The new variant of Covid AY.4.2 appears highly transmissible but may not be fatal, ICMR scientist Dr Samiran Panda told News18.com. He also said there was “no need to create panic but everyone should escalate appropriate behavior for Covid”.

About 17 samples of a SARS-CoV2 variant called AY.4.2 have been identified in India.

AY.4.2 is a substrain of the delta variant of the Covid-19 SARS-CoV-2 virus while delta remains the most prevalent variant in India.

“The new delta variant appears to be highly transmissible but not fatal, as such. It could be more transmissible (or contagious) given that the virus does this for its survival because it needs more hosts (the human body), said Panda. , Head of the Department of Epidemiology at the International Center for Epidemiology at the International Center for Epidemiology (ICMR): ”

Panda explained, “Variants occur when viruses reproduce because the offspring do not look exactly like their parents. Efficient transmission does not necessarily go hand in hand with more virulence because increased virulence will make the infected host less mobile and may even lead to hospitalization and unfortunate death, which is not A smart move because viruses require living host cells to survive. They don’t have their own kitchen.”

“We should not create panic but intensified vigilance and appropriate behavior for Covid is essential. There is no place for complacency.”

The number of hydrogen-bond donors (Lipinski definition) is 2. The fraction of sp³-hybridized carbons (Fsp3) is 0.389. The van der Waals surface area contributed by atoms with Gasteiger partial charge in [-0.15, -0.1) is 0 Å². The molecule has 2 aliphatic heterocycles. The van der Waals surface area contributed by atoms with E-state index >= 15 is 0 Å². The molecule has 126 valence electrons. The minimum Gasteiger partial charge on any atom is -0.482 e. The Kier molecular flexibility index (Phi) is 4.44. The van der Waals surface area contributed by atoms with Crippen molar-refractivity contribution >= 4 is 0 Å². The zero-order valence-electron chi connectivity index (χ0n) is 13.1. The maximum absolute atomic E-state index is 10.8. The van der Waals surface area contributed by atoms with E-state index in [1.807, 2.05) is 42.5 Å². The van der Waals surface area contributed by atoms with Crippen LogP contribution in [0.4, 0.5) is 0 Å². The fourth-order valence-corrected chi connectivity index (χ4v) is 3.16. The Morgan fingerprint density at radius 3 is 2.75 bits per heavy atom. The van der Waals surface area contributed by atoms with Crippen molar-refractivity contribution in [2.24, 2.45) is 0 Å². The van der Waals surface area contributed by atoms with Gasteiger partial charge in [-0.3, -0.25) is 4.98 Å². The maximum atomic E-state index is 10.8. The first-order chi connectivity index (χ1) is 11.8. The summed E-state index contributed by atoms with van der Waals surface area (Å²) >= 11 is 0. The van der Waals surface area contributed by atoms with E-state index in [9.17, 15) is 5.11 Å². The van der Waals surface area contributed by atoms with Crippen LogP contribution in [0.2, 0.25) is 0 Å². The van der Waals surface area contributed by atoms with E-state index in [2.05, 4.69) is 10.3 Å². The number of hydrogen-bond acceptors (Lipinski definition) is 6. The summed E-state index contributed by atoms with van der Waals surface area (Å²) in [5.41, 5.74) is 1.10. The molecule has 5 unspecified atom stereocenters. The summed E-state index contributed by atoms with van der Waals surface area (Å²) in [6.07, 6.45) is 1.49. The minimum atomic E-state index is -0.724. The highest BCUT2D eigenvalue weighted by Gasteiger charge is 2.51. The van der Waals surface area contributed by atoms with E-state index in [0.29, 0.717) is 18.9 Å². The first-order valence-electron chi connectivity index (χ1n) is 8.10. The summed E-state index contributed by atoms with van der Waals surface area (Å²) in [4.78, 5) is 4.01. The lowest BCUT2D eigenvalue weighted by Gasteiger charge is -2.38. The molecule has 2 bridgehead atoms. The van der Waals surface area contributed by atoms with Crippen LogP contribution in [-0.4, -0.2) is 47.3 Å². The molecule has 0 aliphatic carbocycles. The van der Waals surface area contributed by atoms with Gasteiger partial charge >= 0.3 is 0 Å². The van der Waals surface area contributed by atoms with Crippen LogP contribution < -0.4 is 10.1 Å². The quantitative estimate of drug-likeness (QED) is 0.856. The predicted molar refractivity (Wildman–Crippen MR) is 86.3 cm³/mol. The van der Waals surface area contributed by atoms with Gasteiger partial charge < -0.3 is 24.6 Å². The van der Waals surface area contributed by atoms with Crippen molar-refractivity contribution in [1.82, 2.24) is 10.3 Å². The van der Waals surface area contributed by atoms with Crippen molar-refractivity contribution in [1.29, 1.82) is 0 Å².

According to GISAID, an open access genomic database of influenza and coronavirus viruses, seven samples of AY.4.2 were found in Andhra Pradesh, two in Karnataka, two in Telangana, four in Kerala, and one each in Jammu and Kashmir and Maharashtra.

Most variant found in the UK is still under investigation

AY.4.2 was detected in the UK at increased frequency.

“The AY.4.2 variant delta strain, also known as Delta Plus, has raised concern about its sequence found in about 10% of recent cases in the UK,” US scientist Eric Topol said in a tweet on October 24.

“AY.4.2 is still known as the variable under investigation or the variable of interest and not of concern. Hence, cluster-based studies will determine its characteristics in the coming days,” advised Panda.

In India, INSACOG – a pan-India multi-laborator and multi-agency network to monitor genetic variations in SARS-CoV-2 through a sentinel sequencing effort – is studying the characteristics of new virus strains.

The World Health Organization (WHO) describes mutations that make the variant more infectious or fatal as a “variable of concern”.

According to Banda, who is also director of ICMR’s National AIDS Research Institute (NARI), a combination of vaccine and the use of masks should be followed without exception.

“The new or the old variant is spreading by the same means – so let’s use the mask and beat SARS-CoV-2.”

While masks will prevent transmission, vaccines will attempt to reduce hospitalization and death. We must follow these two processes, regardless of any mutation or variant.”

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